• melissa

      Alice, you’re right. The sense of entitlement from both ‘guilty’ parties is quite incredible. I was told when I confronted the OW for calling my husband again, ten months after D-Day and after promising not to, that she’s ‘grown up and can do what she likes and he can do what he likes too’. When will people stop confusing being grown up with being able to do whatever they like without considering the feelings of others and the consequences of their actions? ‘Do unto others as you would like to be done unto’ has always been a principle I try to live my life by but I guess I’m in a minority.

    • Alice

      She told you “grown up and can do what she likes and he can do what he likes too’???

      Wow. That’s the definition of selfishness right there. Although, I’m willing to bet she has really, really low self-esteem and is trying desperately to fill that empty void with something (with unfortunately ended up being your husband) and is now trying to validate that what she did was not wrong. And the best she could come up with was “I’m all grown up and I do what I want.”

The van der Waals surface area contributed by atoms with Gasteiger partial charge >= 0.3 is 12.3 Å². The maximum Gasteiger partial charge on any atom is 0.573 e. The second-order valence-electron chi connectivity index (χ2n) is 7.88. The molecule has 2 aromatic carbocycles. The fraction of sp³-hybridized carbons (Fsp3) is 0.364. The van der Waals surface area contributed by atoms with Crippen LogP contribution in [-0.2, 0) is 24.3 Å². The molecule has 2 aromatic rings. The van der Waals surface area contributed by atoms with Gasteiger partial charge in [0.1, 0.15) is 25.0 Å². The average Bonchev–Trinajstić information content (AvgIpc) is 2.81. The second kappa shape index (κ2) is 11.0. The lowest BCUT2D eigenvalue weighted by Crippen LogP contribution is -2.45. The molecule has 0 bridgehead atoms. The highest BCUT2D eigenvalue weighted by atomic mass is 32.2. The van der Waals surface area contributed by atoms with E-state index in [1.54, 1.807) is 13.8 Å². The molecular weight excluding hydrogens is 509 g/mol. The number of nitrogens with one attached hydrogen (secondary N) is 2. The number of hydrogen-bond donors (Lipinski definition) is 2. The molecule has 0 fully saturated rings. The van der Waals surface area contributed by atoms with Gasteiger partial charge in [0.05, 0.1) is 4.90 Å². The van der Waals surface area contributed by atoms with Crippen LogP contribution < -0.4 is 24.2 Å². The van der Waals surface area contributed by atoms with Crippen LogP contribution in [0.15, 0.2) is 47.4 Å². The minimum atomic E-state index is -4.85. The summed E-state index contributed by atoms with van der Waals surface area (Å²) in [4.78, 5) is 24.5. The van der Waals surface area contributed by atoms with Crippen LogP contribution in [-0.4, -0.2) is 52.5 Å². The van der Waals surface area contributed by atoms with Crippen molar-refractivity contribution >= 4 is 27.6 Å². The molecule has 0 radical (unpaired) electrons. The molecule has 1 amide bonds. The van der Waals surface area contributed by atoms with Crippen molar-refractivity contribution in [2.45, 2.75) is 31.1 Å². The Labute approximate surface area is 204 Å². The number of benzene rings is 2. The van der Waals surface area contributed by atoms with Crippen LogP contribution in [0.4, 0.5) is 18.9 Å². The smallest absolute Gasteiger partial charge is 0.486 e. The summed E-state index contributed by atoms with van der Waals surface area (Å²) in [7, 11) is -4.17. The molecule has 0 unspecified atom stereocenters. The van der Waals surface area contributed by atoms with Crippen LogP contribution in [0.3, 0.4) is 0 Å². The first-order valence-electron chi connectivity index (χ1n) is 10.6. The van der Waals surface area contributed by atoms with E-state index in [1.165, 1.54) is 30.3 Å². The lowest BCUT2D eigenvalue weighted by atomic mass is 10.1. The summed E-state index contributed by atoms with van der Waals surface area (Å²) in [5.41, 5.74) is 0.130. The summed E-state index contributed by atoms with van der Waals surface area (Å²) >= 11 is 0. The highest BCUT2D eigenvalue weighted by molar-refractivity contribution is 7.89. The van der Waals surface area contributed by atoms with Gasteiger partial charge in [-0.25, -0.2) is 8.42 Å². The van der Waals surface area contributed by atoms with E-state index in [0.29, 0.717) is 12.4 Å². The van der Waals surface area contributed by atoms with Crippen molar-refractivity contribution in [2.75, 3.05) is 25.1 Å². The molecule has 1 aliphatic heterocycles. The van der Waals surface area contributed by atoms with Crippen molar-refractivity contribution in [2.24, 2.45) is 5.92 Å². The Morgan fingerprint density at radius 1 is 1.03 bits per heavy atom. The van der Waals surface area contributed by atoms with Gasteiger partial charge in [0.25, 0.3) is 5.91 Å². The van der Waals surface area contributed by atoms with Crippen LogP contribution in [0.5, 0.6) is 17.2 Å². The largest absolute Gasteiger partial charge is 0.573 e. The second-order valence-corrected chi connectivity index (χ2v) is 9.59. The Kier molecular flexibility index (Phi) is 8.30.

Melissa, this woman has NOTHING on you. You are a much better human being by far.

    • jennifer

      It was easier for me to forgive the OW than my husband. SHE didn’t break the vows made to me on our wedding day. SHE didn’t forsake my loving and care during some very difficult times for both of us. SHE didn’t ignore my needs after a somewhat difficult pregnancy. SHE was pathetic, a woman who forsaked her own husband and 3 boys for a High School Emotional fling with my husband. It was his job to protect this from entering into our family. I did speak with the OW on several occasions, as well as her hisband and mother. She was easy to forgive, she’s not a part of my life and is so unimportant to me that I felt no need to carry resentment against her.
      I’m having trouble with my husband though, because he should be POURING out love and gratitude for me and remorse for almost destroying my life, and our family’s. But he’s not doing things that I think he should, and of course, I’m the one with the issues……..This is so hard!!